Gerbner’s “Mean World Syndrome” catchphrase is underpinned by what he and other researchers call “cultivation theory.” According to cultivation theory, heavy viewers of media violence tend to see the world as a more dangerous place than do other people, and see the world as more dangerous than it really is (Potter, 1993). Even in times where crime statistics are declining, those affected by the factors laid out in cultivation theory are more fearful of the world (Dyson, 2011). That is the “mean world” to which Gerbner refers, and as he described it, the problem arises when the incessant images of violence overlap and feed into each other, creating a world of anxiety and insecurity that serves to shape our entire culture.
It is difficult to argue with the basic premise of Gerbner’s argument. We now live in what is routinely referred to as the “post-9/11” world, as if the events of September 11, 2001 are the most important means by which we can describe the world. Statistics show that people routinely express the belief that crime has risen in recent years, yet statistics also show that crime rates have actually gone down sharply in the same period (Dyson, 2011). This Mean World Syndrome is not necessarily driven by a particular agenda; it is more like a self-propagating virus, one that feeds on itself as it spreads. If there is anything to truly fear about the world, it is that this fear and anxiety advances like a cancer, eating away at our sense of security. It seems impossible to imagine that the factors at the root of the Mean World Syndrome will ever abate, and that is something to truly fear.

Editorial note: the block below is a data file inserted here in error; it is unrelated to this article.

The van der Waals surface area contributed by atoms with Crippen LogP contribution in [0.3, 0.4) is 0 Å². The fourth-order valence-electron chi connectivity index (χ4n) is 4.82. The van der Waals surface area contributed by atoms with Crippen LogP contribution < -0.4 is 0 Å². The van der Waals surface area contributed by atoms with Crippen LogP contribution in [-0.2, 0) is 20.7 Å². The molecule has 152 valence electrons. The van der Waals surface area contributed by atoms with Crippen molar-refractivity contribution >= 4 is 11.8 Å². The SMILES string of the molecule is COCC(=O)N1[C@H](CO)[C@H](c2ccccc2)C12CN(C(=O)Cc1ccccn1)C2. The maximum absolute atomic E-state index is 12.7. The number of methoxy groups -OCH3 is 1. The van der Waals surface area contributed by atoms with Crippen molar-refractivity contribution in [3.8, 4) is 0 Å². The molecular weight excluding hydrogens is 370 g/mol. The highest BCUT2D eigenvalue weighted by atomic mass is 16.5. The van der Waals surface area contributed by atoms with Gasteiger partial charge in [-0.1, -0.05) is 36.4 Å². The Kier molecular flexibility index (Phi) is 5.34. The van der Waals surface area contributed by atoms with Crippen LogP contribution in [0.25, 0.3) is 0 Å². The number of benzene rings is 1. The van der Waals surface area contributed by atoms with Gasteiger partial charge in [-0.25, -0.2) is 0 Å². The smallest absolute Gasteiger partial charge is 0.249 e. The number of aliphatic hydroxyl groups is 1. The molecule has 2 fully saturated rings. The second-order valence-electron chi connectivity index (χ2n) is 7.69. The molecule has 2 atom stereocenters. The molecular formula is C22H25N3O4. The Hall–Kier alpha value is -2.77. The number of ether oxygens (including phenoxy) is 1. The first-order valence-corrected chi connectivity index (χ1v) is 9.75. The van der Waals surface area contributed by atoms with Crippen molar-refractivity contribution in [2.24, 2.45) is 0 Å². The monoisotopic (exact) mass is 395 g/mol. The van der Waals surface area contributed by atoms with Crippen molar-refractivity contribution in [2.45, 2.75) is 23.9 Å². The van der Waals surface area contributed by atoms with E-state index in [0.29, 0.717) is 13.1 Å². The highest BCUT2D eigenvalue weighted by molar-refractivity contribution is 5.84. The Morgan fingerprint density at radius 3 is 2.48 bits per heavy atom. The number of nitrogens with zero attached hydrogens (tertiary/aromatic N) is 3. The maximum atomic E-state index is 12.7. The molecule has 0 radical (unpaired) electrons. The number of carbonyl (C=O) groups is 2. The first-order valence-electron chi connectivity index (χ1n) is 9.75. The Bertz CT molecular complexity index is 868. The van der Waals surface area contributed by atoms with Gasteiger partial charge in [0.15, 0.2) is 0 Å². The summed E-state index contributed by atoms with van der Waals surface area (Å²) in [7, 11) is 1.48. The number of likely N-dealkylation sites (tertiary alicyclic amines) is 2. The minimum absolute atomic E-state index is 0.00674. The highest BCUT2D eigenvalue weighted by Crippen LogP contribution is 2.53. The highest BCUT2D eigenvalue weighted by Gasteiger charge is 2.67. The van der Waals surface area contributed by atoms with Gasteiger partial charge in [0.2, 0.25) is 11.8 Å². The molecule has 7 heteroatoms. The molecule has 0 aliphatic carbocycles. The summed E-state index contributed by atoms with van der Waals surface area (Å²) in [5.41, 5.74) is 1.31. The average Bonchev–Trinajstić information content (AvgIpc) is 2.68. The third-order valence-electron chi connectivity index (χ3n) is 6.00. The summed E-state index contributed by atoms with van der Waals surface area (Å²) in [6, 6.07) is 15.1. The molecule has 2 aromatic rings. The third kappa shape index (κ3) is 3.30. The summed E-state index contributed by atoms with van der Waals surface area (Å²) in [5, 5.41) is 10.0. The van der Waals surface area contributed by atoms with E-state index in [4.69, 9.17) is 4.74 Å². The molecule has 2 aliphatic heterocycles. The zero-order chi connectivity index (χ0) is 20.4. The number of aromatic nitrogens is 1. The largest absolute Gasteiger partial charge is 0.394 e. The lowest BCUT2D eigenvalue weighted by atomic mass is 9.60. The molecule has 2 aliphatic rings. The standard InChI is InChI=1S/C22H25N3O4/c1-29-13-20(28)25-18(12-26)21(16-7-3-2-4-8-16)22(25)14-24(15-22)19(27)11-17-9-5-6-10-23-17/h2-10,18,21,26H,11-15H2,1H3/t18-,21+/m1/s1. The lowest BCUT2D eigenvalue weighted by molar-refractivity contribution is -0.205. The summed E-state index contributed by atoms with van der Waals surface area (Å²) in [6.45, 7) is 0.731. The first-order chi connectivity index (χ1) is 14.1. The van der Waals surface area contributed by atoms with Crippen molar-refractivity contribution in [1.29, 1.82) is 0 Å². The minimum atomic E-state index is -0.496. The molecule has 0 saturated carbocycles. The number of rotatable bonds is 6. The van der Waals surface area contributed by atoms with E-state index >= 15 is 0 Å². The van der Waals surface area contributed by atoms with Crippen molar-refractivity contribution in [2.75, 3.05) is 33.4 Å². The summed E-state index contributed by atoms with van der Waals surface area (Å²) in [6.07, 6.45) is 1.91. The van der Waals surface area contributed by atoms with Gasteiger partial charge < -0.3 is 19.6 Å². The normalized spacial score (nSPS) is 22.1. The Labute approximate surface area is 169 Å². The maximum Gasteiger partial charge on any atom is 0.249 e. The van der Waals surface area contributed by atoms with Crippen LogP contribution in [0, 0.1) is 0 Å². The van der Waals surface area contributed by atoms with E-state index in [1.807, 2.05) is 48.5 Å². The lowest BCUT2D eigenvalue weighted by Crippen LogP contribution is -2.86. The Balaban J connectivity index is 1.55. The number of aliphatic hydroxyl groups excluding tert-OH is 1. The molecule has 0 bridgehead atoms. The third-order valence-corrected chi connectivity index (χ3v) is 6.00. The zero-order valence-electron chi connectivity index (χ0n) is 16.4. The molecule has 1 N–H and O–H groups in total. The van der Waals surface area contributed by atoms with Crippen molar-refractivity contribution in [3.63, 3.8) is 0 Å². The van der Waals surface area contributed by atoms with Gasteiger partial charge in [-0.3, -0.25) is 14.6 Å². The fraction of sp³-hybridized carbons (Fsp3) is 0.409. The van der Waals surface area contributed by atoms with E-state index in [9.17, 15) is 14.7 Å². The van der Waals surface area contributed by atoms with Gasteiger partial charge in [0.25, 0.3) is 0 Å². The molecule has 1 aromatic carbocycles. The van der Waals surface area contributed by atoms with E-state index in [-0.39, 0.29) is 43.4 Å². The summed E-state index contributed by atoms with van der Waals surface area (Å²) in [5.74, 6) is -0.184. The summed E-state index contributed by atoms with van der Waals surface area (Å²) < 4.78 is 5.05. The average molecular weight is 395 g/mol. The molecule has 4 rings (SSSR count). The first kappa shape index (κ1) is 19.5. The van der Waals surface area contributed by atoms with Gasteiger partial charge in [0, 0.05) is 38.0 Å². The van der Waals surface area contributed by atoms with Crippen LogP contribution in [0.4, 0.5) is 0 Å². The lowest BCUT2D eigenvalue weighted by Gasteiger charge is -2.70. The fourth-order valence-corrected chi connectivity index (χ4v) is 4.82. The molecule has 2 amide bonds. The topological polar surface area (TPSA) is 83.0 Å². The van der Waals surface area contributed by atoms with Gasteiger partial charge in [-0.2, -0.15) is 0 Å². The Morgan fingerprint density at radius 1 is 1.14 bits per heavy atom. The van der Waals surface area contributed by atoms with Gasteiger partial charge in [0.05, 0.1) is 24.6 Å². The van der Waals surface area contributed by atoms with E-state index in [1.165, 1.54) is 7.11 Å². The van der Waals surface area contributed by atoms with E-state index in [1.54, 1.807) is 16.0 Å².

Dyson, Rose A. The mean world syndrome diminishes human security. Journal of Human Security. 7(1). June 2011. p1.
Potter, James W. Cultivation theory and research. Human Communication Research. 19(4). June 1993. P564-601.